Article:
In my inaugural column as CURE’s new editor-in-chief, I think it is appropriate to discuss trends in breast cancer incidence and possible causes, both of which have been in the news lately.
But first, by way of introduction, I am a medical oncologist with a focus in breast cancer research and new therapies. My career has included serving on the faculty at the University of California at San Francisco and the University of Texas Southwestern Medical Center in Dallas, where I was active in the development of each institution’s breast centers and championed the links between research, clinical care, and patient advocacy—the common thread of empowerment being information.
Information can be either constructive or destructive depending on the context, interpretation, and most importantly, how it is applied. Information about breast cancer incidence, hormone replacement therapy, and the use of mammography have coalesced recently and demonstrated how the same information can be interpreted differently, with calls for action that can be quite diverse. In "The HRT Connection," assistant managing editor Elizabeth Whittington provides some clarity on the HRT debate.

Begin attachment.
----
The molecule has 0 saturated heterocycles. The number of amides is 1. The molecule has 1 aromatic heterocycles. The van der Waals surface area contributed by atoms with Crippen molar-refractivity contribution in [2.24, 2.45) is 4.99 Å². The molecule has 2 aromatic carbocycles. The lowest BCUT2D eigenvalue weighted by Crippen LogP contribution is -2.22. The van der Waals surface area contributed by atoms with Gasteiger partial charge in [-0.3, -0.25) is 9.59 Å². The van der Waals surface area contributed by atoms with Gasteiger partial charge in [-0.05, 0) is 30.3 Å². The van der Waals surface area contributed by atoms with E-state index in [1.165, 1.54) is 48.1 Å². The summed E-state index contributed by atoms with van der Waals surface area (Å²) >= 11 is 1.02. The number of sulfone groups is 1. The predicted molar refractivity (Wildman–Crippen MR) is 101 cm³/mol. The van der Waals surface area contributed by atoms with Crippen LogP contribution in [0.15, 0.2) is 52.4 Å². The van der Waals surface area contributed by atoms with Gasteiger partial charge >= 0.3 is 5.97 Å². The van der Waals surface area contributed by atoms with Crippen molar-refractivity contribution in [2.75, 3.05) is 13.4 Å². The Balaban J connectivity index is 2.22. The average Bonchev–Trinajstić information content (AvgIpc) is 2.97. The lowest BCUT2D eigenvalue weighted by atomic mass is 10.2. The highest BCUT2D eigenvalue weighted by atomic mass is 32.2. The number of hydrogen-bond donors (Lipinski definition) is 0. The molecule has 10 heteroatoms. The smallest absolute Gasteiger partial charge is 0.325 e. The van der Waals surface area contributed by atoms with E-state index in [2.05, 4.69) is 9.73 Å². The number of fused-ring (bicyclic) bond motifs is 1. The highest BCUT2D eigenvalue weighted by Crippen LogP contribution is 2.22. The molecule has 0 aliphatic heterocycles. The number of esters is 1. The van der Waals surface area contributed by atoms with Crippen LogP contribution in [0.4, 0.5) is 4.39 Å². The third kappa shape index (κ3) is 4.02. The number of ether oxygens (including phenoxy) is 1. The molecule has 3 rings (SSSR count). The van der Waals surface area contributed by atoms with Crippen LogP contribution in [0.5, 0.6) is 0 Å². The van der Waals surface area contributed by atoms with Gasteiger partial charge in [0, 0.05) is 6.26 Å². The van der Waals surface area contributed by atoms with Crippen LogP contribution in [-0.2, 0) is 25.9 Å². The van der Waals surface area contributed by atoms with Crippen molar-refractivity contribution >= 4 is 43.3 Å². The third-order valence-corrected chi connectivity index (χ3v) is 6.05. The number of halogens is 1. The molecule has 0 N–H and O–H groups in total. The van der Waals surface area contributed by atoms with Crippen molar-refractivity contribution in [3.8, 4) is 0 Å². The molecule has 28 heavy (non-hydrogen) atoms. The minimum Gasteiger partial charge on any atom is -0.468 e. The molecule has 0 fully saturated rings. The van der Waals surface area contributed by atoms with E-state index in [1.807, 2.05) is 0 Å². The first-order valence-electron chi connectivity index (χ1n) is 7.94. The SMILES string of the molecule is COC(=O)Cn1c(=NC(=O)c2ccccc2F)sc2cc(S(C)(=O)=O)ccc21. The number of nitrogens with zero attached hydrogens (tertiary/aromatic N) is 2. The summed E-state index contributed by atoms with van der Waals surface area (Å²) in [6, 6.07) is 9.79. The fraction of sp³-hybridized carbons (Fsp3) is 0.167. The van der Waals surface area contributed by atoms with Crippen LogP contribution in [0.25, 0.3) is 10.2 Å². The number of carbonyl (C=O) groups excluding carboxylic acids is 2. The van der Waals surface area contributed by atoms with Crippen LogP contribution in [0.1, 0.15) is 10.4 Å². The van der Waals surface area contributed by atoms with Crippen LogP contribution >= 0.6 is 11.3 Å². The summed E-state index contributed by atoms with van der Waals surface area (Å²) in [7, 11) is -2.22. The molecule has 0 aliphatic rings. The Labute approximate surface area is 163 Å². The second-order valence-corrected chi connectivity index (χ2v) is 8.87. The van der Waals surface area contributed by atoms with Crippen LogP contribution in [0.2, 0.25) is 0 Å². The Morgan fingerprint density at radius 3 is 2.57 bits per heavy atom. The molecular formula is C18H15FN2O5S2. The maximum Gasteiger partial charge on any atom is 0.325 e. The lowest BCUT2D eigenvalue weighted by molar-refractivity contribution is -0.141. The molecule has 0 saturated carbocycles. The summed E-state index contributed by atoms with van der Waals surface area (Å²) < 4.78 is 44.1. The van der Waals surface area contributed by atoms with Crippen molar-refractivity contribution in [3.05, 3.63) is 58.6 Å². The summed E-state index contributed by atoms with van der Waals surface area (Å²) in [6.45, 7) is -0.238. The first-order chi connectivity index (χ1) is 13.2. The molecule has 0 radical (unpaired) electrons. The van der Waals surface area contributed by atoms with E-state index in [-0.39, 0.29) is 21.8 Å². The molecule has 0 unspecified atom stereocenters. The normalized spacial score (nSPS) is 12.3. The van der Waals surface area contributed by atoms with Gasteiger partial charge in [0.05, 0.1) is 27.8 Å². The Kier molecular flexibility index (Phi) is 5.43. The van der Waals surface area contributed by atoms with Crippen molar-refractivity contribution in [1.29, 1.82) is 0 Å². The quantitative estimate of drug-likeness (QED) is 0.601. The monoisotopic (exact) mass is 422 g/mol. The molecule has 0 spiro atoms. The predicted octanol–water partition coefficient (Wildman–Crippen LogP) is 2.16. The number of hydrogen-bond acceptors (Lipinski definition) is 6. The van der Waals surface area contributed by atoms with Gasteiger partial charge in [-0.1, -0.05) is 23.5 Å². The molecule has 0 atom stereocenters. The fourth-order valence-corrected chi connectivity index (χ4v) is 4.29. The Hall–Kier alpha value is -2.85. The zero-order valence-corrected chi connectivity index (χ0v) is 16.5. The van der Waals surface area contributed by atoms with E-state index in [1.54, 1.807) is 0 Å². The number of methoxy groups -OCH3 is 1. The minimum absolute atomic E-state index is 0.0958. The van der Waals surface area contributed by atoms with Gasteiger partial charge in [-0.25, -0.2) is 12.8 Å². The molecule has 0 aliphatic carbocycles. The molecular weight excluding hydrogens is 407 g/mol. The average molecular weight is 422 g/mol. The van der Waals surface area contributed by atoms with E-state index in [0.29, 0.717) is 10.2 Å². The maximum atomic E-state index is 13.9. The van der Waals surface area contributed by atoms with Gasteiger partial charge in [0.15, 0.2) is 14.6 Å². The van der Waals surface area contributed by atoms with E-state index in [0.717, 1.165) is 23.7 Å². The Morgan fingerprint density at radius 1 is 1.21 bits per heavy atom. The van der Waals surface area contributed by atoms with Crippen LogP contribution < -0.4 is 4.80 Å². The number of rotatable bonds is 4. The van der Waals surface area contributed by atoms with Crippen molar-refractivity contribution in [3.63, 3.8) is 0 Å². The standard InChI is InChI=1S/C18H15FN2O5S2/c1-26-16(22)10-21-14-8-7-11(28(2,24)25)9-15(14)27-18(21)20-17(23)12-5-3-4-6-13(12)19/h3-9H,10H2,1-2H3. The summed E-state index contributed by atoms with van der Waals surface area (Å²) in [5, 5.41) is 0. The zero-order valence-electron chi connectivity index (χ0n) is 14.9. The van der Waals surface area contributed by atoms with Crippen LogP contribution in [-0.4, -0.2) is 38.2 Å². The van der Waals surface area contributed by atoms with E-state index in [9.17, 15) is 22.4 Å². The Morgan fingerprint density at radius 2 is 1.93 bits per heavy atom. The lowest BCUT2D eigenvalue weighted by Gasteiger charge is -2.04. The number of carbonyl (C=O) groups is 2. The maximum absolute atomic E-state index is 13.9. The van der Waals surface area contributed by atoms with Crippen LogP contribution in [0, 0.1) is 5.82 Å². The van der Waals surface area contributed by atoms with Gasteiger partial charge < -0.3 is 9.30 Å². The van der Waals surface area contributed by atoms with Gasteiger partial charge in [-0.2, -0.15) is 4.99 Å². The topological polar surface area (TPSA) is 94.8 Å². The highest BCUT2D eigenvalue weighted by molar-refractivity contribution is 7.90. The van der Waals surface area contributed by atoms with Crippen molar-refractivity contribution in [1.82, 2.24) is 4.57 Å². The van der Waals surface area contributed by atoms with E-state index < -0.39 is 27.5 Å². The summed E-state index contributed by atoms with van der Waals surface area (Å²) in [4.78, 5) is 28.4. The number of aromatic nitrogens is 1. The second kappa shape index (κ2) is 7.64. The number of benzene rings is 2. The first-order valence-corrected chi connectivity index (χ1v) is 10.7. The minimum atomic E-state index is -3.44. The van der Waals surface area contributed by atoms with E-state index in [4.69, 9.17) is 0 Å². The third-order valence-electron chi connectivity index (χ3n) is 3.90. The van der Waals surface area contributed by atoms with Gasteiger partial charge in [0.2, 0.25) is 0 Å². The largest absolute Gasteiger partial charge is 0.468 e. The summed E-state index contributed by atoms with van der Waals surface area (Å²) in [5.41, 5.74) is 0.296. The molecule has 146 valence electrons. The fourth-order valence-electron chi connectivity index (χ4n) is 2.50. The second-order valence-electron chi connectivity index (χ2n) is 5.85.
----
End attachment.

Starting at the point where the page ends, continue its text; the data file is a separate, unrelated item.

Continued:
When the data came out on falling breast cancer incidence between 2002 and 2003, I was cautious—not knowing if this was a good thing. I felt decreased HRT use was probably the major explanation, but could it also be the effect of fewer women getting mammograms? And did that mean the breast cancers not diagnosed during that period might just be diagnosed later and possibly at more advanced stages? These points were raised at the initial presentation of the data late last year, but I agreed with many of my colleagues that fewer mammograms wasn’t a big enough factor to account for the breast cancer drop.
Either way, many of us are concerned that what seems like a favorable statistic could be a wolf in sheep’s clothing. Hopefully, things that truly prevent breast cancer, or even stop or slow down undiagnosed microscopic cancers, will be discovered. This moment in time illustrates the value of peering deeper into information and understanding its significance and how to interpret it.
Perhaps the big issue is not if the rates are dropping, but what it means to the public. There should be neither relief nor alarm, but a calm adaptation to what we know for certain. The message here is not so much the conclusion as it is the importance of interpreting and applying the data carefully. If you have questions about your situation, talk to your doctor. Today’s information can only be used based on its current strength, and it will become clearer as it matures.
In an effort to keep you informed between issues about maturing data and important research findings, we’re expanding our reporting online. In December, we will provide breaking news coverage from the 2007 San Antonio Breast Cancer Symposium with our new e-updates, an initiative done in partnership with our sister magazine for cancer survivors, Heal.
My goal is to continue to present you with stories that demystify and clarify complicated issues at a complicated time in your life. I’m enthusiastic about what we have to offer to you as well as what you offer to us.
Debu Tripathy, MD